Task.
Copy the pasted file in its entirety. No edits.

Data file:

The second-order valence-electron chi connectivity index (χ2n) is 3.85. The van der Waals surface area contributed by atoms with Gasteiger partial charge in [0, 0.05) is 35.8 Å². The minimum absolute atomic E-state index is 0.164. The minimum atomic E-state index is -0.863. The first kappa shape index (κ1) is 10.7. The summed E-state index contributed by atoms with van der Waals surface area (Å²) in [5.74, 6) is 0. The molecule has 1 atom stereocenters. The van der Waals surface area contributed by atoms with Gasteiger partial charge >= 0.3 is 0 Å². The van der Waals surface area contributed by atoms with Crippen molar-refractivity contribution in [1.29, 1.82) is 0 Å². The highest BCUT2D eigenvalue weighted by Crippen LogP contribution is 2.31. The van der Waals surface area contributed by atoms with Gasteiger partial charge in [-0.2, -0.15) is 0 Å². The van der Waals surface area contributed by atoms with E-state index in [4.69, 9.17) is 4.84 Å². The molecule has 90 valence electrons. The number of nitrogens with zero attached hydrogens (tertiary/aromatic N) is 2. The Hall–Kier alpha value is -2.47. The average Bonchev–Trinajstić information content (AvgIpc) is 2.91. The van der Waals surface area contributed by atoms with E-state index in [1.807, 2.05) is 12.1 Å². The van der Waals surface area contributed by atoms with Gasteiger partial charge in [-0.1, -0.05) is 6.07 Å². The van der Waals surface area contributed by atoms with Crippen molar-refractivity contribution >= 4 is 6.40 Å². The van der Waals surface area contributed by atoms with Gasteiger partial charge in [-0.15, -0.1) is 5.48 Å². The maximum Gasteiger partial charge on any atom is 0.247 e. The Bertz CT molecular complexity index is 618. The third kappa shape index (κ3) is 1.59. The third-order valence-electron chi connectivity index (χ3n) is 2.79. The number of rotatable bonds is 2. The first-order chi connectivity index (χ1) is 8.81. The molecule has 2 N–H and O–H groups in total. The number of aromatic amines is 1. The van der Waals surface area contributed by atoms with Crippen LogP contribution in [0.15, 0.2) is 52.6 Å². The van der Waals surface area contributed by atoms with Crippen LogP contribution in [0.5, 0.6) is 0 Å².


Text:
The second-order valence-electron chi connectivity index (χ2n) is 3.85. The van der Waals surface area contributed by atoms with Gasteiger partial charge in [0, 0.05) is 35.8 Å². The minimum absolute atomic E-state index is 0.164. The minimum atomic E-state index is -0.863. The first kappa shape index (κ1) is 10.7. The summed E-state index contributed by atoms with van der Waals surface area (Å²) in [5.74, 6) is 0. The molecule has 1 atom stereocenters. The van der Waals surface area contributed by atoms with Gasteiger partial charge >= 0.3 is 0 Å². The van der Waals surface area contributed by atoms with Crippen molar-refractivity contribution in [1.29, 1.82) is 0 Å². The highest BCUT2D eigenvalue weighted by Crippen LogP contribution is 2.31. The van der Waals surface area contributed by atoms with Gasteiger partial charge in [-0.2, -0.15) is 0 Å². The van der Waals surface area contributed by atoms with E-state index in [4.69, 9.17) is 4.84 Å². The molecule has 90 valence electrons. The number of nitrogens with zero attached hydrogens (tertiary/aromatic N) is 2. The Hall–Kier alpha value is -2.47. The average Bonchev–Trinajstić information content (AvgIpc) is 2.91. The van der Waals surface area contributed by atoms with E-state index in [1.807, 2.05) is 12.1 Å². The van der Waals surface area contributed by atoms with Gasteiger partial charge in [-0.1, -0.05) is 6.07 Å². The van der Waals surface area contributed by atoms with Crippen molar-refractivity contribution >= 4 is 6.40 Å². The van der Waals surface area contributed by atoms with Gasteiger partial charge in [-0.15, -0.1) is 5.48 Å². The maximum Gasteiger partial charge on any atom is 0.247 e. The Bertz CT molecular complexity index is 618. The third kappa shape index (κ3) is 1.59. The third-order valence-electron chi connectivity index (χ3n) is 2.79. The number of rotatable bonds is 2. The first-order chi connectivity index (χ1) is 8.81. The molecule has 2 N–H and O–H groups in total. The number of aromatic amines is 1. The van der Waals surface area contributed by atoms with Crippen LogP contribution in [0.15, 0.2) is 52.6 Å². The van der Waals surface area contributed by atoms with Crippen LogP contribution in [0.5, 0.6) is 0 Å².